This bipartisan back-turning is why we are reviving the Shadow Conventions -- gatherings I helped organize in 2000 with the goal of sparking a national conversation on three issues that neither party was seriously addressing: the corrupting influence of money on our politics, the persistence of poverty in America, and the disastrous war on drugs.

Twelve years later, both parties are still largely ignoring these issues. As a result, each of these problems has gotten worse:

In 2000, 31 million Americans lived below the poverty line. In 2010, it was over 46 million -- including 16.4 million children -- a figure that is expected to rise when the new census figures are released this fall. This is the largest number of people living in poverty in over half a century.
The drug war numbers are similarly troubling: There are over 100,000 more arrests per year for possession of marijuana than there were in 2000 -- yet over 6 million more Americans are using illicit drugs today. A quarter of all prisoners in U.S. jails are there because of a nonviolent drug offense. And while African Americans represent just 12 percent of all drug users, they make up 59 percent of those in state prison for a drug offense.

As for the increasing role money plays in our political campaigns, the founding democratic principle of "one man, one vote" has been replaced by the arithmetic of special interest politics: Thousands of lobbyists plus billions of dollars equal access and influence out of the reach of ordinary Americans. While $54 million was spent by outside groups on the 2000 presidential race, that number has already reached $318 million in 2012. And, thanks to Citizens United, that includes large piles of money funneled through super PACS and "dark money" groups.

To battle the two parties' neglect of these issues, HuffPost Live and The Huffington Post are hosting Shadow Conventions 2012 -- devoting a day during each of the national conventions to focusing on one of the three issues. Today and next Tuesday, a wide array of HuffPost sections -- from Politics to Green toEntertainment to Science -- are featuring stories and blog posts highlighting the effects the war on drugs is having on so many aspects of our lives. On those same days, between 12-4 pm ET (and again between 6-10 pm ET), HuffPost Live's team of host/producers will be joined by a broad range of politicians, thought leaders, activists, and celebrities for in-depth interviews and panel discussions on various aspects of the drug war. Tomorrow and next Wednesday the focus will be on poverty and jobs, while the many ways money is influencing our politics will be front and center on the next two Thursdays.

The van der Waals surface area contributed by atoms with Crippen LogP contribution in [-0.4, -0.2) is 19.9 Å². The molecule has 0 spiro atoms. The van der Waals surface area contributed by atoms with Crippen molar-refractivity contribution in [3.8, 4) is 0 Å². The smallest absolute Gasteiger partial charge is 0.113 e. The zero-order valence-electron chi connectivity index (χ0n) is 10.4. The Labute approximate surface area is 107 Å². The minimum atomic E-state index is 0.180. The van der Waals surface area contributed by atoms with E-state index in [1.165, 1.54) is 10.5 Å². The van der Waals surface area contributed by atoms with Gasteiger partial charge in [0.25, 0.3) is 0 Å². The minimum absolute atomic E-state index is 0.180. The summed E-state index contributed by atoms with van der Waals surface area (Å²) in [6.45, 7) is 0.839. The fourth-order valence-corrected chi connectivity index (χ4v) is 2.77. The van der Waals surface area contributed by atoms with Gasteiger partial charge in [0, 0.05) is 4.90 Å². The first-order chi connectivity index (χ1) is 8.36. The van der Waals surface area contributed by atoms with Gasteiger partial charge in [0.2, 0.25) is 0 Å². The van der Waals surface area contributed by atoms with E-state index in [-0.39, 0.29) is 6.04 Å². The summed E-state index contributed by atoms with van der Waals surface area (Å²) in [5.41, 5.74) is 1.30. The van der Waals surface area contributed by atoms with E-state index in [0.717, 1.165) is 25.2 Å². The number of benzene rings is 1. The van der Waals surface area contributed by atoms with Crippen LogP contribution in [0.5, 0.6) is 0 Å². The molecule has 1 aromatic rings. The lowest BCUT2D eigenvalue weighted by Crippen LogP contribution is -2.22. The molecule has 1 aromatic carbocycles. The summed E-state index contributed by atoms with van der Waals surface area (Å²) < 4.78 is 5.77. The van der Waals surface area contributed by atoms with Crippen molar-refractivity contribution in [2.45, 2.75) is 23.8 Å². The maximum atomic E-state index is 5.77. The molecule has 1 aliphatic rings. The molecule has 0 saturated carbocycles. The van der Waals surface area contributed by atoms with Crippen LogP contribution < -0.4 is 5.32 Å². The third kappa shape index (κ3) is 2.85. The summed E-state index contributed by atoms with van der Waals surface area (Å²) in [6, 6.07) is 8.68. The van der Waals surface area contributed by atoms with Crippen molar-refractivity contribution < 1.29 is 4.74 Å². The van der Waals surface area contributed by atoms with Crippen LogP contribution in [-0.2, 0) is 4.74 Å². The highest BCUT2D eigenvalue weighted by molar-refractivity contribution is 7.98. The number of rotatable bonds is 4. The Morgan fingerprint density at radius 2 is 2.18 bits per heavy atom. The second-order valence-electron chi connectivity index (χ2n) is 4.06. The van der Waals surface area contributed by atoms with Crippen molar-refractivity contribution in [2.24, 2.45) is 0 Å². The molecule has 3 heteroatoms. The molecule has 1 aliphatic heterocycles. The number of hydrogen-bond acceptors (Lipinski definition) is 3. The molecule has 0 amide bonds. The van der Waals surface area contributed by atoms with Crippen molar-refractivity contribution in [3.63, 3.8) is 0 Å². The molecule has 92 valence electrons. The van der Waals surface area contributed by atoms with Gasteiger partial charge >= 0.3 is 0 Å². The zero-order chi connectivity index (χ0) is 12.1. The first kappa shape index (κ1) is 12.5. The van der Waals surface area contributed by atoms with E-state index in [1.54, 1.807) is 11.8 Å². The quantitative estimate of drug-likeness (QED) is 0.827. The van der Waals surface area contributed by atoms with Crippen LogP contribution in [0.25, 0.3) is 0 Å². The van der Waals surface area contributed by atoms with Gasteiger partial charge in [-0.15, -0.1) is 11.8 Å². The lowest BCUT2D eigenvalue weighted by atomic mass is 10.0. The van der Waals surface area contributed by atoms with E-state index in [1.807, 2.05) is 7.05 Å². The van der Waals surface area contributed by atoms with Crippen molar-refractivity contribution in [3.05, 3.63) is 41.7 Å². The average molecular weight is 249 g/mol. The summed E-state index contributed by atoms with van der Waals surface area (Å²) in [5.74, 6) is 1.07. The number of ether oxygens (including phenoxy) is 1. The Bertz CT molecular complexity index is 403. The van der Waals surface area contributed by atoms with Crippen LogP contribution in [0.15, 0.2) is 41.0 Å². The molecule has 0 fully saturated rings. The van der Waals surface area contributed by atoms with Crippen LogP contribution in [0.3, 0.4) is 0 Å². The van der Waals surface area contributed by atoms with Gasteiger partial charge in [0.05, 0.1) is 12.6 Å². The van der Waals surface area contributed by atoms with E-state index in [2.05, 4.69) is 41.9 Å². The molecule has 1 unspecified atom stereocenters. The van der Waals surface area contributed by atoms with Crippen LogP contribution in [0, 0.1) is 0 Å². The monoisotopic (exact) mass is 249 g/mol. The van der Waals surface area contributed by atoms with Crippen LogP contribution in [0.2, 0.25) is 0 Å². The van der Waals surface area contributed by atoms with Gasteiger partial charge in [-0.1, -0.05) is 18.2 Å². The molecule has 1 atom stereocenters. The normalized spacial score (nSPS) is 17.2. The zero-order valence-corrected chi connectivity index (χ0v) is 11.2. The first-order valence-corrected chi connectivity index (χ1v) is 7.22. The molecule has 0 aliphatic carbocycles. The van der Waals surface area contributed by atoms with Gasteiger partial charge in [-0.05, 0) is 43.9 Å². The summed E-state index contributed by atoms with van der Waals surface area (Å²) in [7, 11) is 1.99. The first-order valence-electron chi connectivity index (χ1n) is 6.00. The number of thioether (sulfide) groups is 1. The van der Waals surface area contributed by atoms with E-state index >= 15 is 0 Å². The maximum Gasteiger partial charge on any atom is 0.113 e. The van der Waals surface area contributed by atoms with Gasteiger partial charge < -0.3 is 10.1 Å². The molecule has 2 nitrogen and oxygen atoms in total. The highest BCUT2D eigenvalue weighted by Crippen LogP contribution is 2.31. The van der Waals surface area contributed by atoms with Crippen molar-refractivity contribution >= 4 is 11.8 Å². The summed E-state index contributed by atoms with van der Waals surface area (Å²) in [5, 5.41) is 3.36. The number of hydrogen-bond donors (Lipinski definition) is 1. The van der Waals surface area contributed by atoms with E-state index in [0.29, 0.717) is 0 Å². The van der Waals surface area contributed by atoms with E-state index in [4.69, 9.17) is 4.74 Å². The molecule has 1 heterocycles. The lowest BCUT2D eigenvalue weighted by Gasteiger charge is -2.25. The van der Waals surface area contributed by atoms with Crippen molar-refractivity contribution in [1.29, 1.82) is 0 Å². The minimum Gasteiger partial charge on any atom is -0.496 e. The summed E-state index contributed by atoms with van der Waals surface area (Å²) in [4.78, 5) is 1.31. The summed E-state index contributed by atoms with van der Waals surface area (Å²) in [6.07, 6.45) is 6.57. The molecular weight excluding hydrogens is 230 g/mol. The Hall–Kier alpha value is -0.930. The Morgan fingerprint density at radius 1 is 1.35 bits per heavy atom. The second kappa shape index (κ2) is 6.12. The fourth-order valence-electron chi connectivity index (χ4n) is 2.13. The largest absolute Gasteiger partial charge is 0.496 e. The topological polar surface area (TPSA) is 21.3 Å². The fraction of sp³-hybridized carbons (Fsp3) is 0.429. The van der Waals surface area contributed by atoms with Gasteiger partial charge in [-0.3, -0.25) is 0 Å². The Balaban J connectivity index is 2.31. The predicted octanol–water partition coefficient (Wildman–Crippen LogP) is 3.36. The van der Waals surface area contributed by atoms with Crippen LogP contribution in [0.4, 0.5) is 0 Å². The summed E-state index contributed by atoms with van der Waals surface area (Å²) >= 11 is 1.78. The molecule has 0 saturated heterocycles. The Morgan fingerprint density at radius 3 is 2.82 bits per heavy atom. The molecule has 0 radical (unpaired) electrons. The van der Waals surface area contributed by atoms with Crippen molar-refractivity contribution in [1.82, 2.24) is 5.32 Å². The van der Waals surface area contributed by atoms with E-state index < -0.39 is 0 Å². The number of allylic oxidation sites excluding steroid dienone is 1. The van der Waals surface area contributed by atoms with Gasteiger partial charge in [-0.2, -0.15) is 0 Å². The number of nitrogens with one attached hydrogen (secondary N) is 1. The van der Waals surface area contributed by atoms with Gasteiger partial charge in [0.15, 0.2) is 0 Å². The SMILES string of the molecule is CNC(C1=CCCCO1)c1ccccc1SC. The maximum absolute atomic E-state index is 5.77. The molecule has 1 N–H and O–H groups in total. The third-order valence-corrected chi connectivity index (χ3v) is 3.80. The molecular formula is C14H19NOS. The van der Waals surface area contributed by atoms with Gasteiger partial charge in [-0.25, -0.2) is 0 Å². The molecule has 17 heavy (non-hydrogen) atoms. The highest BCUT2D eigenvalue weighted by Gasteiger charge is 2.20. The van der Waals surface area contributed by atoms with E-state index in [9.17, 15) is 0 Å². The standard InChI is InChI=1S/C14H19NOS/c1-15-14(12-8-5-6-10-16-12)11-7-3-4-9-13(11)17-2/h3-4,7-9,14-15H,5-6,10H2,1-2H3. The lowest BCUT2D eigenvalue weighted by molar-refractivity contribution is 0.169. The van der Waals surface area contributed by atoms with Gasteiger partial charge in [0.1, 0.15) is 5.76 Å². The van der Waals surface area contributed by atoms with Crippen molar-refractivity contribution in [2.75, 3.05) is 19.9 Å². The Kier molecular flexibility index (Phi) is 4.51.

And we want you to be a central part of these discussions. That's what HuffPost Live is all about -- sparking real conversations about issues that impact our lives.

Among the drug war-related topics being discussed today on HuffPost Live are over-incarceration; howracial disparity in the drug war has led to the disenfranchisement of millions of Americans (especially people of color); the drug war's impact on families; and the reasons why the drug war is such an electrified third railof American politics. Click on any of the above to go to a HuffPost Live "green room" page where you can learn more about the specific topic, leave a comment, and sign up to join an on-air Shadow Convention conversation.

The Shadow Conventions are for the 96 percent of Americans who have not contributed to a political campaign; the nearly 90 percent of Americans who favor treatment over incarceration for first-time drug offenders; the 80 percent who believe that Congress today is being run not for the benefit of the people but for the benefit of special interests; the more than 40 percent of Americans who are not planning to vote in November; the more than 22 percent of our country's children living below the poverty line.

The Shadow Conventions are your conventions. Join us and be part of a convention that's unscripted, surprising, and a lot more interesting than the over-produced political commercials in Tampa and Charlotte.
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Shadow Conventions 2012: What They Will Not Be Talking About in Tampa and Charlott

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Shadow Conventions Drug War

Tampa, Florida has more homeless people per capita than any city in America. Yet you won't hear much -- if any -- talk from the podium on the Frank Lloyd Wright-inspired convention set about America's poverty crisis.